Governmental policy in this regard has been revamped but needs better implementation and industry compliance. He added, “Other than leather scraps in irregular shapes and dust, the leather product industry does not generate any major pollutant. The solid wastage only occupies space. But a new technology which is in its final stages can recycle this wastage to make leather sheets as reinforcement or mother material for the industry. Also, open air burning in the tanning industry to produce fertilisers is a major reason for air pollution everywhere. West Bengal Pollution Control Board has already banned these kinds of activities but has failed to give a fresh new model as an alternative.”

Agricultural pollution

Agriculture itself may not pollute the environment but some allied practices can always contaminate the earth and the environment. Worldwide, over usage of chemical fertilisers and unscientific burning of extra crops are the two major reasons of soil, air and water pollution.

Excessive fertilisers can change the pH level in soil and also pollute different water sources. Cadmium, fluoride and uranium are regularly found in the minerals from which fertilisers are manufactured. Dangerous metals such as mercury, lead, arsenic, chromium, and nickel are found in chemical fertilisers. When chemicals from pesticides, herbicides, and fertilisers make their way into groundwater, they eventually end up in potable water. Drinking or even swimming in water contaminated with dangerous chemical particles can cause rashes, stomach and liver problems, respiratory illnesses and neurological effects. Drinking water with high levels of nitrates can lead to the fatal ‘blue baby syndrome’. Also, high arsenic level in groundwater and chemical fertilisers causes pollution in agriculture.Neelanjan Dutta, currently working as Assistant Professor, NIT Sikkim and pursuing his Ph.D from the Indian Institute of Engineering Science and Technology, Shibpur, reported BE, “High level of arsenic present in groundwater gets absorbed by paddy plants. Also, organic fertilizers having lower level of arsenic are sometimes used in fields. Continuous consumption of these crops can cause serious skin diseases and may cause to death. In the West Bengal, nine districts named Malda, Murshidabad, Nadia, North 24 Parganas, South 24 Parganas, Kolkata, Howrah, Hooghly, Burdwan are affected by Arsenic problem. Some projects are being undertaken by the government to deal with this jointly with IIT Kharagpur, IIEST Shibpur and Jadavpur University. But these are limited to drinking water and not extended to treating water used for each and every purpose.”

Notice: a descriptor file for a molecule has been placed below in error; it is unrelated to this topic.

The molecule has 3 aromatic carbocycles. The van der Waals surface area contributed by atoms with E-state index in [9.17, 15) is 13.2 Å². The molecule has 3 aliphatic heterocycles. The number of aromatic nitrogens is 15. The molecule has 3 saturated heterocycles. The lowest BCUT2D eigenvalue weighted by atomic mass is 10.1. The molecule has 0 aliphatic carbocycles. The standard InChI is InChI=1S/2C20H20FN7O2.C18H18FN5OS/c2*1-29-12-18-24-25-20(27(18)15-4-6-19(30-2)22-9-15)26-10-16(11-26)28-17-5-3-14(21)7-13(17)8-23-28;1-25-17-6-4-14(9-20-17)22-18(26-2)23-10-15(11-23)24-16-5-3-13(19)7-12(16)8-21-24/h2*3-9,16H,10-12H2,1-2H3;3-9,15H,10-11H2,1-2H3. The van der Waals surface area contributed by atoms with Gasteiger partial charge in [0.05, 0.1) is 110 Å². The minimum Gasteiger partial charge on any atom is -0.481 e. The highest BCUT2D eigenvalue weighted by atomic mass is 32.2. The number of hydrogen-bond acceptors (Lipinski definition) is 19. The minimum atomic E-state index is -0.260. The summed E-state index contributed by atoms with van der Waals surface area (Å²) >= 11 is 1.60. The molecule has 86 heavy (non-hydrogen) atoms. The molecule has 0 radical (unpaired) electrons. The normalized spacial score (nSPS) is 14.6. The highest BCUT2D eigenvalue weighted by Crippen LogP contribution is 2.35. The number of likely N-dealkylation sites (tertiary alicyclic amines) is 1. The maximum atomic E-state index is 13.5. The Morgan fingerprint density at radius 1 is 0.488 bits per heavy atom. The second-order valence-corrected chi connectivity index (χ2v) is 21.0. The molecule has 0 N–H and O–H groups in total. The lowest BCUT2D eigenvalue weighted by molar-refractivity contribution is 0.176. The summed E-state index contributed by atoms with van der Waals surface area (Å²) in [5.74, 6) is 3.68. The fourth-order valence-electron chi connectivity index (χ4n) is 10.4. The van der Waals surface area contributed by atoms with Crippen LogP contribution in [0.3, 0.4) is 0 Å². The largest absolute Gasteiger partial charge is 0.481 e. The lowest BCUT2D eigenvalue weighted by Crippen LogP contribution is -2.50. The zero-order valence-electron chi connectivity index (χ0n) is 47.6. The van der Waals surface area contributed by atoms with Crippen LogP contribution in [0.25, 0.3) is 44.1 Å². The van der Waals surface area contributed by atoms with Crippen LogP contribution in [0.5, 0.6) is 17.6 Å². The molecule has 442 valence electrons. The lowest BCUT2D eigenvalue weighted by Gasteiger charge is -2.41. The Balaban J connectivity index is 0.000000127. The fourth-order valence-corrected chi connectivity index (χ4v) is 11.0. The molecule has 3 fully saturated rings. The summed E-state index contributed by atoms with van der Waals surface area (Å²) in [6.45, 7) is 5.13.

Prevention of Agricultural pollution

Prevention of pollution cannot ever be a monolithic exercise. Various stakeholders including the government, industry players and civil society needs to conjoin its efforts to combat the ticking environmental bomb. India is among the bottom five countries on the Environmental Performance Index (EPI) 2018, plummeting 36 places from 141 in 2016, according to a biennial report by Yale and Columbia Universities along with the World Economic Forum. According to experts, its overall low ranking - 177 among 180 countries - can be allied to its poor performance in the environmental health policy and deaths due to air pollution categories.

In such an alarming situation, governmental authorities must regulate polluting industries and curb polluting agricultural practices.